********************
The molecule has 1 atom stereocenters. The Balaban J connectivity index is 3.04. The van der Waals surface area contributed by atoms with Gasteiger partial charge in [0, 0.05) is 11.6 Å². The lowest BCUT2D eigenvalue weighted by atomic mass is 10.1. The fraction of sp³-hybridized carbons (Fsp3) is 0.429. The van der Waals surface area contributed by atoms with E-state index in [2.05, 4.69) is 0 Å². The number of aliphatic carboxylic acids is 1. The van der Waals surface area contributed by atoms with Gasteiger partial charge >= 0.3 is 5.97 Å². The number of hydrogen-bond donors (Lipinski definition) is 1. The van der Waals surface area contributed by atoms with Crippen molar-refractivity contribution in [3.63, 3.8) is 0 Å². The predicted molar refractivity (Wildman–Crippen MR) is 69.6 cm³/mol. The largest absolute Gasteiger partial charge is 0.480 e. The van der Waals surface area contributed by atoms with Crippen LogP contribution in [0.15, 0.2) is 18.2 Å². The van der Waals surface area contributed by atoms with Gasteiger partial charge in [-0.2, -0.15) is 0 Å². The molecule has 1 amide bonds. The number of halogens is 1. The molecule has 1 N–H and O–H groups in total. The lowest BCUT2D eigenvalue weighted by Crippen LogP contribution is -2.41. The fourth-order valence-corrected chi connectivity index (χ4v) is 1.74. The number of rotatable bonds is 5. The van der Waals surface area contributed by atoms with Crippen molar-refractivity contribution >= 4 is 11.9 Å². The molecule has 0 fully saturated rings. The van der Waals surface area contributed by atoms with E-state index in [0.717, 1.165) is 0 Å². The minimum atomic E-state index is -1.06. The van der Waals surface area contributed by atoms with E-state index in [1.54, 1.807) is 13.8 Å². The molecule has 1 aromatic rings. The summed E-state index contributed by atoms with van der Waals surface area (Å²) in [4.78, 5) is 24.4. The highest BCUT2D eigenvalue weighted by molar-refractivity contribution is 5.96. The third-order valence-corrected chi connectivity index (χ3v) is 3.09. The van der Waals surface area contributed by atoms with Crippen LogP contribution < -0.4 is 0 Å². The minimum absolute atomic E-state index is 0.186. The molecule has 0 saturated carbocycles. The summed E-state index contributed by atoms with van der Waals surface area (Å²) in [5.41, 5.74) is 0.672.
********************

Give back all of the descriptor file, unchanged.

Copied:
The molecule has 1 atom stereocenters. The Balaban J connectivity index is 3.04. The van der Waals surface area contributed by atoms with Gasteiger partial charge in [0, 0.05) is 11.6 Å². The lowest BCUT2D eigenvalue weighted by atomic mass is 10.1. The fraction of sp³-hybridized carbons (Fsp3) is 0.429. The van der Waals surface area contributed by atoms with E-state index in [2.05, 4.69) is 0 Å². The number of aliphatic carboxylic acids is 1. The van der Waals surface area contributed by atoms with Gasteiger partial charge >= 0.3 is 5.97 Å². The number of hydrogen-bond donors (Lipinski definition) is 1. The van der Waals surface area contributed by atoms with Crippen molar-refractivity contribution in [3.63, 3.8) is 0 Å². The predicted molar refractivity (Wildman–Crippen MR) is 69.6 cm³/mol. The largest absolute Gasteiger partial charge is 0.480 e. The van der Waals surface area contributed by atoms with Crippen LogP contribution in [0.15, 0.2) is 18.2 Å². The van der Waals surface area contributed by atoms with Gasteiger partial charge in [-0.2, -0.15) is 0 Å². The molecule has 1 amide bonds. The number of halogens is 1. The molecule has 1 N–H and O–H groups in total. The lowest BCUT2D eigenvalue weighted by Crippen LogP contribution is -2.41. The fourth-order valence-corrected chi connectivity index (χ4v) is 1.74. The number of rotatable bonds is 5. The van der Waals surface area contributed by atoms with Crippen molar-refractivity contribution >= 4 is 11.9 Å². The molecule has 0 fully saturated rings. The van der Waals surface area contributed by atoms with E-state index in [0.717, 1.165) is 0 Å². The minimum atomic E-state index is -1.06. The van der Waals surface area contributed by atoms with E-state index in [1.54, 1.807) is 13.8 Å². The molecule has 1 aromatic rings. The summed E-state index contributed by atoms with van der Waals surface area (Å²) in [4.78, 5) is 24.4. The highest BCUT2D eigenvalue weighted by molar-refractivity contribution is 5.96. The third-order valence-corrected chi connectivity index (χ3v) is 3.09. The van der Waals surface area contributed by atoms with Crippen LogP contribution < -0.4 is 0 Å². The minimum absolute atomic E-state index is 0.186. The molecule has 0 saturated carbocycles. The summed E-state index contributed by atoms with van der Waals surface area (Å²) in [5.41, 5.74) is 0.672.